Tag Archives: 4 years

Skinny mini

Not much news around these parts, although Curly had his 4 year check-up yesterday. I have no idea why we didn’t know they give 4 year olds four shots (!), but we didn’t. They wanted to do another DTap, MMR, Polio and Chicken Pox. We did the first two, but decided to hold off on the second two until next month. We’re fans of a slightly delayed schedule…I mean, just those two shots yesterday gave him 6 vaccinations. That’s a lot for any person’s body to handle, especially a small one. Speaking of small, Curly weighs in at 32 pounds and 39.5 inches. That’s 10% and 20% respectively. He is a skinny little guy. I know some of you out there with 2 year olds bigger than that 😉

Gotta say though, Curly was amazing with the shots. The nurse gave him the first one and he didn’t flinch and had no reaction. All of us were shocked, like, do you realize what just happened? The second shot, MMR, is a painful one, so that elicited a few tears, but he just sat there and took it while I cradled his head against me. And then was quickly distracted by the offer of stickers and a lollipop and cheerfully exited the office. Amazing.

We have some blood work to do unfortunately. While he is overall healthy and on-track, he does require more sleep than every other 4 year old on the planet (12 hours at night and a 2-3 hour nap daily for a whopping total of 14-15 hours) and finally our doctor shares the concerns we’ve had since he was a baby. They’ll check his iron levels, electrolytes and do a full CBC to see if anything’s off. Beyond that, it’s either problems getting quality sleep which will be a whole other bucket of fun, or just…it is what it is.

Goofball chic at the doctor’s office

Just keep swimming

This weekend was unseasonably hot for our area. On Saturday, we took Curly to a place where there was “jumping water”…one of those open areas where kids can run around and splash in water that is propelled upwards from grates in the ground. When we arrived, there was one little girl hopping around soaking wet. Curly had no interest getting in, plopped himself into a nearby chair, and watched her playing. After 10 minutes, Nutella and I took our shoes off and joined the little girl…blocking the grates with our feet and laughing as the water shot out everywhere. And after watching us for 2 minutes, Curly was on the ground taking off his shoes and then running towards us. He wanted to hold our hands and was extremely cautious about the water….but finally, after we went back to sit at our table, he stayed and completely gave in to the fun of it- using his hands and feet to block or catch the water, running in circles with the little girl and then the many other kids that joined in, and basically getting soaked from head to toe. Glad we brought an extra pair of clothes.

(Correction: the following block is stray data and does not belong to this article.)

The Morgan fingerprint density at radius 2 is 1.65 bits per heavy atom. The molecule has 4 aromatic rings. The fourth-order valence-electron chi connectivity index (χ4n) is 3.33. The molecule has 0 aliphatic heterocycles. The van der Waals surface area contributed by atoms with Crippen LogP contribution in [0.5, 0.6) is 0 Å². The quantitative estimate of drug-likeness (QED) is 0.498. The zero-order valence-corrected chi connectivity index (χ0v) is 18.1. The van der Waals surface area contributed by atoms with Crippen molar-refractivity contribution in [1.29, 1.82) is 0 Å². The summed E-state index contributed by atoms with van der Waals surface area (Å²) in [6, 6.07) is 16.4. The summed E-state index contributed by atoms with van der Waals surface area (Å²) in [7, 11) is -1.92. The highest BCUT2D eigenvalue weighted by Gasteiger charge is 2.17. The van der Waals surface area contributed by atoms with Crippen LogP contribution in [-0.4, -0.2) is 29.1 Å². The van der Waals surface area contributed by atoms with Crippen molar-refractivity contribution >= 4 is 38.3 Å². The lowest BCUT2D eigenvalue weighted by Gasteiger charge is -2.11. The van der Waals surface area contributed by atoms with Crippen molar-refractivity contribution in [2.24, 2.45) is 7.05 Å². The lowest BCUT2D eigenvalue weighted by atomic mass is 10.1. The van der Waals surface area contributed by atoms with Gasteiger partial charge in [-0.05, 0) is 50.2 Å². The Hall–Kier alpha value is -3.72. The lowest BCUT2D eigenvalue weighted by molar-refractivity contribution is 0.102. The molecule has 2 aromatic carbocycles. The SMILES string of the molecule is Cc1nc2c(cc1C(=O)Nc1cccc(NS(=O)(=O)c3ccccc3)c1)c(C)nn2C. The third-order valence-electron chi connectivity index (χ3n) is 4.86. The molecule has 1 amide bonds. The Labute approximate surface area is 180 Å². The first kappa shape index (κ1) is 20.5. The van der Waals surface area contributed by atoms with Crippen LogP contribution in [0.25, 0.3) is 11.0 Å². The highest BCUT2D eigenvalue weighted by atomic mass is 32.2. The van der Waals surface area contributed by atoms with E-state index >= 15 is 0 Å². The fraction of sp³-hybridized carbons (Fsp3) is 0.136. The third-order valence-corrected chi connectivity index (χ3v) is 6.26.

The next day, Nutella’s parents visited us and we went to our local pool. I asked Curly if he wanted to learn how to swim and he said yes. The second I tried it, holding his body up and asking him to kick his legs, he freaked out and demanded I put him back in the kid area where he could stand. I had him “swim” back over there while I held him and we let him do his own thing for a while. After a bit, we tried again…showing him how to hold the side of the pool and kick his legs…holding him up again and getting him to kick and use his arms as we glided him across the water…having him piggyback us and go around the pool. He tried it with Nutella, myself, and grandpa and by the end, he appeared to have gone a complete 180 degrees from his first try.

There’s nothing spectacularly interesting about either scenario. They are just illustrations of how we as parents deal with a slow-to-warm-up child, learning how to deal with his personality in a way that both respects him but pushes him, knowing what benefits lie at the other end. But this is also a picture of an LGBT family.  If you didn’t know we were before reading this, you’d have had no idea…and so I dedicate this post to today’s LGBT Family blogging day. Our families are just the same, and just as different, as everyone else’s.

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